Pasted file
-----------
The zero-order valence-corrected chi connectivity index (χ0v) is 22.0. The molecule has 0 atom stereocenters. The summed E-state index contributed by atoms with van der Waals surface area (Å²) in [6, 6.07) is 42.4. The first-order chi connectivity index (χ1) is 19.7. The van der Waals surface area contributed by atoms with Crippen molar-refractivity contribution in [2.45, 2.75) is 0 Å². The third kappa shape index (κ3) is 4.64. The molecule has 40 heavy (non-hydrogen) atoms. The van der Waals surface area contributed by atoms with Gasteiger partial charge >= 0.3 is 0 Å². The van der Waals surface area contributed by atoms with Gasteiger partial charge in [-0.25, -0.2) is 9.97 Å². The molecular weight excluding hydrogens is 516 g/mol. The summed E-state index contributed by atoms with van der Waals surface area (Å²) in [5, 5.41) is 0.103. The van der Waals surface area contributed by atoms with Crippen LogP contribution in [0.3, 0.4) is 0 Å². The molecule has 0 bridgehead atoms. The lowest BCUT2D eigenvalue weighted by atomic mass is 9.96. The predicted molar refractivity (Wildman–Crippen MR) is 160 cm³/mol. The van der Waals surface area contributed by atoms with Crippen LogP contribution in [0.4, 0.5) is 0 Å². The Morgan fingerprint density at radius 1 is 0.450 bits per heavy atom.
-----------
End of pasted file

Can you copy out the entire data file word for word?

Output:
The zero-order valence-corrected chi connectivity index (χ0v) is 22.0. The molecule has 0 atom stereocenters. The summed E-state index contributed by atoms with van der Waals surface area (Å²) in [6, 6.07) is 42.4. The first-order chi connectivity index (χ1) is 19.7. The van der Waals surface area contributed by atoms with Crippen molar-refractivity contribution in [2.45, 2.75) is 0 Å². The third kappa shape index (κ3) is 4.64. The molecule has 40 heavy (non-hydrogen) atoms. The van der Waals surface area contributed by atoms with Gasteiger partial charge >= 0.3 is 0 Å². The van der Waals surface area contributed by atoms with Gasteiger partial charge in [-0.25, -0.2) is 9.97 Å². The molecular weight excluding hydrogens is 516 g/mol. The summed E-state index contributed by atoms with van der Waals surface area (Å²) in [5, 5.41) is 0.103. The van der Waals surface area contributed by atoms with Crippen LogP contribution in [0.3, 0.4) is 0 Å². The molecule has 0 bridgehead atoms. The lowest BCUT2D eigenvalue weighted by atomic mass is 9.96. The predicted molar refractivity (Wildman–Crippen MR) is 160 cm³/mol. The van der Waals surface area contributed by atoms with Crippen LogP contribution in [0.4, 0.5) is 0 Å². The Morgan fingerprint density at radius 1 is 0.450 bits per heavy atom.